I’ll place all entrants in a hat and choose a winner on Monday April 13th. As always, entries that I like the most will be entered into the hat twice as will entries from those who share a link to this contest on twitter.
If you don’t win, fear not, you can of course still attend and Ben’s Beer Blog readers can receive a special discounted price. Simply use the promo code brew39, and receive $10 off your tickets. Good luck!
- If you write “To beer or not to beer” I’ll make sure you don’t win. Come on. You’re better than that.
- In case you were wondering, the tights wearing fellows in the lead image are actors Matt Drappel, Jeff Hanson and Kevin Ritchie.
- Also in case you wondering, I received zero financial compensation for this contest, I just thought it sounded like a fun event in my neighbourhood and decided to help out.
In honour of April Fool’s day today, Jason Fisher, the perennial shit-disturbing owner of Toronto’s Indie Alehouse released a couple of videos staring a handful of
Second City alumni regular customers taking shots at some of the more absurd, ridicule-worthy elements of the province’s beer scene.
I particularly enjoyed this video that takes aim squarely at the province’s growing number of Certified Cicerones, Prud’homme beer sommeliers, and know-it-all beer bloggers (ahem) who might consider themselves beer experts.
Let’s be honest, this is hilarious (“Rope?”). And it’s a welcome reminder that maybe we all take beer a little too seriously sometimes.
Well done, Jason. Also fuck you!
Click here for Indie’s other video about their beer store.
“Though this be madness,
yet there is method in’t”
Last night I attended the 10th annual Ontario Craft Brewers (OCB) tasting event at the Ontario legislature.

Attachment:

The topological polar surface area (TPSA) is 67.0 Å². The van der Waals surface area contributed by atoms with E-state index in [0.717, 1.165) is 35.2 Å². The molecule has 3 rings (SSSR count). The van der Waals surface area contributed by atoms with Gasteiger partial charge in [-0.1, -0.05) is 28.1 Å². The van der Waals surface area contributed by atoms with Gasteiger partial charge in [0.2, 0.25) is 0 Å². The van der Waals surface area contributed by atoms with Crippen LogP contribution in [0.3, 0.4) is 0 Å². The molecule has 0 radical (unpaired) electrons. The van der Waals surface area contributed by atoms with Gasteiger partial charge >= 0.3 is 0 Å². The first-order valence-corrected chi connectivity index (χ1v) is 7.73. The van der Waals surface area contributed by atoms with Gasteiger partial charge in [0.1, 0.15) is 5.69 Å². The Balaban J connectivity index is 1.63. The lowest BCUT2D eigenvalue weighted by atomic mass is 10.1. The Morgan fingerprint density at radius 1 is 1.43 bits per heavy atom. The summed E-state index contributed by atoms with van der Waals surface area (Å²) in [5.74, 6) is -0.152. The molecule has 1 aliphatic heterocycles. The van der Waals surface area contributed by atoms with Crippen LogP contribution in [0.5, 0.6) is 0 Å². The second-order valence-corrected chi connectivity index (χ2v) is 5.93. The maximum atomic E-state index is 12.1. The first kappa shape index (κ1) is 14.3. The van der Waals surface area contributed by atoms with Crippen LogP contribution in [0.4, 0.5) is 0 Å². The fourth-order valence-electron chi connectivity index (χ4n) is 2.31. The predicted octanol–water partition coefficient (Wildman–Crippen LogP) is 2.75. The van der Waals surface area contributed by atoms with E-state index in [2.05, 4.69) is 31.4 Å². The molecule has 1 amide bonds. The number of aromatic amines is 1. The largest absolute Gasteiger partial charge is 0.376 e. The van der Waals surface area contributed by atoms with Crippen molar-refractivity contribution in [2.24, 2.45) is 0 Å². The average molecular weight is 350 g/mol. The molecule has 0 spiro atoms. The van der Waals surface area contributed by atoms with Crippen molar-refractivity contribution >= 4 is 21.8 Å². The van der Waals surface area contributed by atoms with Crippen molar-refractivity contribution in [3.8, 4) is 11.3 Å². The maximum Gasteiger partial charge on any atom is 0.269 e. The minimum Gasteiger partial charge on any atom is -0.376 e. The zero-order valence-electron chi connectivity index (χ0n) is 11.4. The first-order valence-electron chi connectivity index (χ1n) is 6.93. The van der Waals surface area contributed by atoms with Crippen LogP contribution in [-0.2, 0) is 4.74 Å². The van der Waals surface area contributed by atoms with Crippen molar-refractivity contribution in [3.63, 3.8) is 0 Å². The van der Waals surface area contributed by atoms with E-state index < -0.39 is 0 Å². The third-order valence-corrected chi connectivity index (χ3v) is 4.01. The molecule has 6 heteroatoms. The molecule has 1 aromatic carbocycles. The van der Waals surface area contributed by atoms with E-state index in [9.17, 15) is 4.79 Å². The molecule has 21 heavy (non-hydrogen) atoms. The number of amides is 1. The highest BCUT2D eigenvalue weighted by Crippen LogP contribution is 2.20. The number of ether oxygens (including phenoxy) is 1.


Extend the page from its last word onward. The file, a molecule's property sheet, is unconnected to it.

It’s an event hosted by the Speaker of The House wherein the OCB, a 50+ member group that is currently the only organization advocating on behalf of the province’s small brewers, is welcomed into the Ontario Legislative Building to pour their beers for myriad MPPs and (mostly) their thirsty, bespectacled, pointy-shoed staffers.
I have attended in previous years and wrote about last year’s event in less than flattering terms as a missed opportunity in my opinion given a climate in Ontario that seemed destined for real change to the beer scene.
This year, even more than last, the event seemed rife with potential for some grand statement: the premier of Ontario has made a few opening but vague salvos relating to reforming the province’s beer scene and speculation grows about what might be in the upcoming budget for people who buy and make craft beer–including rumours recently reported by The Toronto Star’s Martin Regg Cohn that we can expect beer in grocery stores soon.
This year, I thought, someone might say something bold that electrifies the crowd.
And I was right.
Sort of. Continue reading